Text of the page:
Chilliwack Chiefs goaltender Mitch Gillam stops a shot on goal by Connor Dempsey of the Westside Warriors during Sunday night's game at Prospera Centre.

Two point night for White as Chiefs tie Warriors

The Chilliwack Chiefs and Westside Warriors tied 3-3 in BCHL junior A action Sunday night at Prospera Centre.

Ties are a rare commodity in the BCHL, so rare that the Chilliwack Chiefs had yet to experience one this season.

Each of their 40 prior games had ended with a winner and a loser.

But the Chiefs finally found a game they couldn’t settle in 70 minutes Sunday night, battling the Westside Warriors to a 3-3 draw at Prospera Centre.

The Chiefs scored twice in the opening three minutes of this one, getting their first goal just 51 seconds in. David Bondra pounced on a loose puck in the Westside zone and took advantage of some horrific defensive coverage, darting right-to-left across the slot.

Warriors netminder Dwayne Rodrigue followed, leaving plenty of space on the glove side. Bondra’s cross-body wrister snuck inside the post, giving the Maryland native 16 goals on the year.

Chilliwack struck again at 2:30 on a goal by Michael Spring.

Mammoth defenceman Anderson White earned the first assist with a foray deep into the Westside zone and a hot shot that Rodrigue couldn’t handle. The puck squirted off to the left, where Spring was left with an unguarded cage.

The 20-year-old calmly popped the biscuit in the basket for his fifth of the year and a 2-0 Chilliwack lead.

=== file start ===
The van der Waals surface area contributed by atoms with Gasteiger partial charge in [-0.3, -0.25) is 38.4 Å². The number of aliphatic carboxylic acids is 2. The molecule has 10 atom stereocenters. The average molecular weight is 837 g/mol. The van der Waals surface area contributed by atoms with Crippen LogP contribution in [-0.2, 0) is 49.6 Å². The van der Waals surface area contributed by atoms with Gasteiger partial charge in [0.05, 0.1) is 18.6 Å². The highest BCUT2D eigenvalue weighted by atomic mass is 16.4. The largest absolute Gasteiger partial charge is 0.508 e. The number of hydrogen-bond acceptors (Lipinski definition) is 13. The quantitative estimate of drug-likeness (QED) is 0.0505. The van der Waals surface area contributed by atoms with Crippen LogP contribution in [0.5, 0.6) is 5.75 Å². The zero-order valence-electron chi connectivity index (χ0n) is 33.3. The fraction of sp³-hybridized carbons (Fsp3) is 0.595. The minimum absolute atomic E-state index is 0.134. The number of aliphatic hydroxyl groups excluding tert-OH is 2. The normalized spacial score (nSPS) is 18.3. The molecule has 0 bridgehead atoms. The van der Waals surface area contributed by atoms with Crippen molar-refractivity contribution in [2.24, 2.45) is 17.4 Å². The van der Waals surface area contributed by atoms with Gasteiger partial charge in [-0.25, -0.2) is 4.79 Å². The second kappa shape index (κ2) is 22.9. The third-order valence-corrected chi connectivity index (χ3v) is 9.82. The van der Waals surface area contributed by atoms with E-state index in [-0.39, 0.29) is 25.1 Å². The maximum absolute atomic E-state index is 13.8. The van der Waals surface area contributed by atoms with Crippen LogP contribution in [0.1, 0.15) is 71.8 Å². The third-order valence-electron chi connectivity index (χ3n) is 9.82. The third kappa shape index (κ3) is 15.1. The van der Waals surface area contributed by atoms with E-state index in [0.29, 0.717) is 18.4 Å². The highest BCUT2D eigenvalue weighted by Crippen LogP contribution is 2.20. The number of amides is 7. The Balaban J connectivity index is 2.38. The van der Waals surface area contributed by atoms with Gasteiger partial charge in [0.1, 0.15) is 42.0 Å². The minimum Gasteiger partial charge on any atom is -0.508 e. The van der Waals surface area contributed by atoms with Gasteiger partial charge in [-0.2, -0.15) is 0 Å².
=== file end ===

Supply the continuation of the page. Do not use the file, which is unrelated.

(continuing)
When White was acquired from the USHL’s Des Moines Buccaneers at the CJHL trade deadline, Chiefs general manager Harvey Smyl insisted the 20-year-old had offensive upside.

He said this even though White’s career numbers suggested nothing of the sort, leaving at least one sports writer skeptical.

Apparently, Smyl was right.

“I’ve never had the green light to play as aggressively as I do here,” White said of his emerging offensive skill. “It was always tough for me when coaches told me not to do it, when I felt I could contribute that way. So, being able to do it here is a really good feeling.”

White’s Chiefs had all the momentum at that point, but a Spencer Graboski roughing minor at 8:05 gave the visitors a reprieve. The Warriors didn’t score on the power play, but they got some life in their legs.

“It was a great start, and maybe everyone got a little hyped up about the two goals and thought that would continue,” White said. “Forwards started not coming back far enough and the D started hanging onto the puck too long.”

Less than three minutes later, Westside was on the board on a goal by Manitoba native Dru Morrison. Chilliwack defenceman David Thompson started the sequence, picking up the puck in the neutral zone and retreating back into his own end.

Thompson ended up giving the puck away, and chaos ensued. Morrison finished the play with a wrister from the point that caught the top corner behind Chiefs netminder Mitch Gillam.

Shots on goal through 20 minutes favoured the Warriors 13-12.

The Warriors drew even at 4:37 of period two on another long-range bomb. This one came from Westside defenceman Matthew Berry-Lamontagna, who fired from the Coopers Foods ad on the far left wing boards. The long-named one put the puck past Gillam for his first of the year, chasing the keeper from the Chilliwack net.